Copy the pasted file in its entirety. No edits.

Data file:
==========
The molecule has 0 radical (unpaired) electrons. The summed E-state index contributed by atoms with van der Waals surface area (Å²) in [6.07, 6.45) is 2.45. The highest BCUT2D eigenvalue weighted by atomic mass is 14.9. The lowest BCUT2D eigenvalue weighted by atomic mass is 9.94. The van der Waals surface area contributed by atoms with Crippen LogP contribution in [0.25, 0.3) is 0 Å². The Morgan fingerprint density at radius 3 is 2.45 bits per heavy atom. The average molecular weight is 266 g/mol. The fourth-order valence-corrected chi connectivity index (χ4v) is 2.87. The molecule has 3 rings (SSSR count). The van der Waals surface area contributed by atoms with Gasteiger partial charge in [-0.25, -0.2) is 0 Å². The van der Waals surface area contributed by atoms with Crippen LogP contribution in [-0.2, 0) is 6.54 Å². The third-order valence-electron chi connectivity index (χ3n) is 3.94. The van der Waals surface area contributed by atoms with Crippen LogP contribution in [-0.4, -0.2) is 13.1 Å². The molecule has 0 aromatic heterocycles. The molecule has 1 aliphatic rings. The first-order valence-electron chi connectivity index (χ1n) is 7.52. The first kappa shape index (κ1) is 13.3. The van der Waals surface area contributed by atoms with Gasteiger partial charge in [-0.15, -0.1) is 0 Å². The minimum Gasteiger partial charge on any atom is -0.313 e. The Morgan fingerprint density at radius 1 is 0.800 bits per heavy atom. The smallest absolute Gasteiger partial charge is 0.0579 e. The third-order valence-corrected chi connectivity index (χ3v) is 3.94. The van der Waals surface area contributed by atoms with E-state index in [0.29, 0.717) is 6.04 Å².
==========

The molecule has 0 radical (unpaired) electrons. The summed E-state index contributed by atoms with van der Waals surface area (Å²) in [6.07, 6.45) is 2.45. The highest BCUT2D eigenvalue weighted by atomic mass is 14.9. The lowest BCUT2D eigenvalue weighted by atomic mass is 9.94. The van der Waals surface area contributed by atoms with Crippen LogP contribution in [0.25, 0.3) is 0 Å². The Morgan fingerprint density at radius 3 is 2.45 bits per heavy atom. The average molecular weight is 266 g/mol. The fourth-order valence-corrected chi connectivity index (χ4v) is 2.87. The molecule has 3 rings (SSSR count). The van der Waals surface area contributed by atoms with Gasteiger partial charge in [-0.25, -0.2) is 0 Å². The van der Waals surface area contributed by atoms with Crippen LogP contribution in [-0.2, 0) is 6.54 Å². The third-order valence-electron chi connectivity index (χ3n) is 3.94. The van der Waals surface area contributed by atoms with Crippen LogP contribution in [-0.4, -0.2) is 13.1 Å². The molecule has 0 aromatic heterocycles. The molecule has 1 aliphatic rings. The first-order valence-electron chi connectivity index (χ1n) is 7.52. The first kappa shape index (κ1) is 13.3. The van der Waals surface area contributed by atoms with Gasteiger partial charge in [-0.15, -0.1) is 0 Å². The minimum Gasteiger partial charge on any atom is -0.313 e. The Morgan fingerprint density at radius 1 is 0.800 bits per heavy atom. The smallest absolute Gasteiger partial charge is 0.0579 e. The third-order valence-corrected chi connectivity index (χ3v) is 3.94. The van der Waals surface area contributed by atoms with E-state index in [0.29, 0.717) is 6.04 Å².